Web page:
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Apr / May 2018
Beauty in the Beast

Writer: Michael Verdon / Photography: Breed Media

In an industry with its own set of rules, Ngoni stands out as a rebel, the brainchild of a highly creative team, pushed to their limits by an exacting owner.

It’s a rare superyacht owner who refers to their dreamboat as a beast. But the British owner of Ngoni, the 58-metre sailing superyacht built by Royal Huisman, was clear in his directive: “Build me a beast. Don’t build me a sheep in wolf’s clothing. This has to be an edgy and innovative weapon; fast and furious.” The owner had an even more pointed message for Ngoni’s interior design firm: “Don’t design a traditional yacht interior.” 

 

One of Ngoni's most characteristic design traits is her  slender aluminium hull with plumb bow and reverse sheer. These weren't purely for aesthetic purposes, rather Dubois wanted to maximise structural stiffness in the hull. This was particularly important given she has large portholes, a fold-out side-boarding platform, a water-level gym door, a couple of submarine anchors, and retractable thrusters, as well as a 100-tonne lifting keel that adjusts from 8 to 5 metres.

 

“We’ve been working for the client for 25 years and his tastes tend to be slightly eclectic,” says Paul Morgan, a designer at Rick Baker Ltd, who was tasked with creating her extremely unconventional interior. “We’ve done the interiors of his houses all over the world, so we understand his tastes. He’s a bit of a character and loves to have his ideas brought out.” 

 

Not only gorgeous, the 50 million USD sloop is fast, topping out at 17.5 knots. 

 

Descriptors like “masculine” and “relaxed” can be used side by side with others like “curved,” “organic” and “colour bomb” to describe the yacht’s unique interior. And though the marching orders were vague, Rick Baker delivered a one-of-a-kind interior punctuated by colours and art pieces – a collage of photos that becomes a seascape by Vik Muniz, a bust of a woman with an artichoke on her head, a gorilla sitting in a red-leather alcove and a Stefano Bombardieri sculpture of a rhinoceros suspended in air – certainly all make the highlight reel. But there’s also the aspect of stylisation that deserves note and it’s perhaps best exemplified by a multitude of wall panels commissioned by Officina Coppola, an English company specialising in custom finishes and art panels of resin, metal and limestone. These acrylic pieces are pressed into service as wardrobe doors and bedside wall panels; their colours and movement make it seem like you are looking at the bottom of a shallow sea.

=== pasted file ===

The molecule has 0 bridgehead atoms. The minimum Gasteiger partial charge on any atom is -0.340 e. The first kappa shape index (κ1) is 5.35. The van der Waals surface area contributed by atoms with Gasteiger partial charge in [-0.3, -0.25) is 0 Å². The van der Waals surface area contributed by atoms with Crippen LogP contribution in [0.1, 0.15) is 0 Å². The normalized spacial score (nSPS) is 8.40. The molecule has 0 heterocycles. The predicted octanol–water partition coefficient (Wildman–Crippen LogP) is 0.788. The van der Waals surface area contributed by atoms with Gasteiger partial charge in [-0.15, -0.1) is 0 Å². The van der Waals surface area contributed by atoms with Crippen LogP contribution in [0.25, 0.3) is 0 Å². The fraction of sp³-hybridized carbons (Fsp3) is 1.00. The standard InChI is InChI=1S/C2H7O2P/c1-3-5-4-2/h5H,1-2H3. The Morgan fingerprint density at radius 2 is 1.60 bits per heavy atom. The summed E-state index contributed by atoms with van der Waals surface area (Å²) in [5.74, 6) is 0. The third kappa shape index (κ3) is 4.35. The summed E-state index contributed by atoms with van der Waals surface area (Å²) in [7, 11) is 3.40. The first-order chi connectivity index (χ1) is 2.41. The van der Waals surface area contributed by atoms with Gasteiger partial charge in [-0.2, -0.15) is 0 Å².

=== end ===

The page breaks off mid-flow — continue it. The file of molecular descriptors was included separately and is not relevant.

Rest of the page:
The near 360-degree views from almost anywhere within the main deck structure is impressive. 

 

“The owner loves the small details,” says Morgan. “In his suite, for instance, we used red-cowhide insets in the polished nickel desk. We knew he’d appreciate it more than just black leather. The whole idea was to create an interior that doesn’t look contemporary, so it won’t look dated in five years.” 

 

The owner's suite includes a master cabin, an office, as well as a Technogym-equipped gym and a full-beam master bath.

 

At the same time, Ngoni had to feel as relaxing as the owner’s homes. “He loves to sail and usually comes in knackered after a day on the water,” says Morgan. “He wants to be able to chill out, and make sure his guests are at ease.” The aft salon is the epitome of cool and relaxed, with sloping curved windows along the sides that provide exceptional natural light, soft furniture custom designed by Rick Baker, a stylized dining table and large bar at the cockpit entrance. The sliding glass doors open fully, leaving no barriers between the salon and the cockpit.  

 

 

Per the owner’s request, Ngoni’s exterior is also one of a kind. It was one of the final projects of Ed Dubois, a maestro of yacht designers who passed away recently. His London firm created a stylistic and technical masterpiece. “This is some yacht, a dream project for a designer,” Dubois said at the time. 

Sailboats are not motoryachts that can be modified by just making them a bit longer. Dubois’ design, with its beautiful plumb bow and tumblehome stern, had to be carefully designed to make sure Ngoni was also a beast under sail. Everything had to work, hull, deck, masts and rigging. 

 

Ngoni's cockpit helm station features a sculptural carbon helm with a stainless-steel top

 

Dubois included features like a large hot tub embedded in the foredeck, a stair-step transom that adds to its profile, and an hydraulic boarding platform that is a huge technical asset. Cool was the operative word when it came to Ngoni’s look. The designers chose a metallic paint on the topside called Claire de Lune and bead-blasted all deck hardware and automatic winches so they looked like titanium. 

Just like the owner imagined it, Ngoni is of the most unusual and beautiful beasts the sailing world has ever produced.

 

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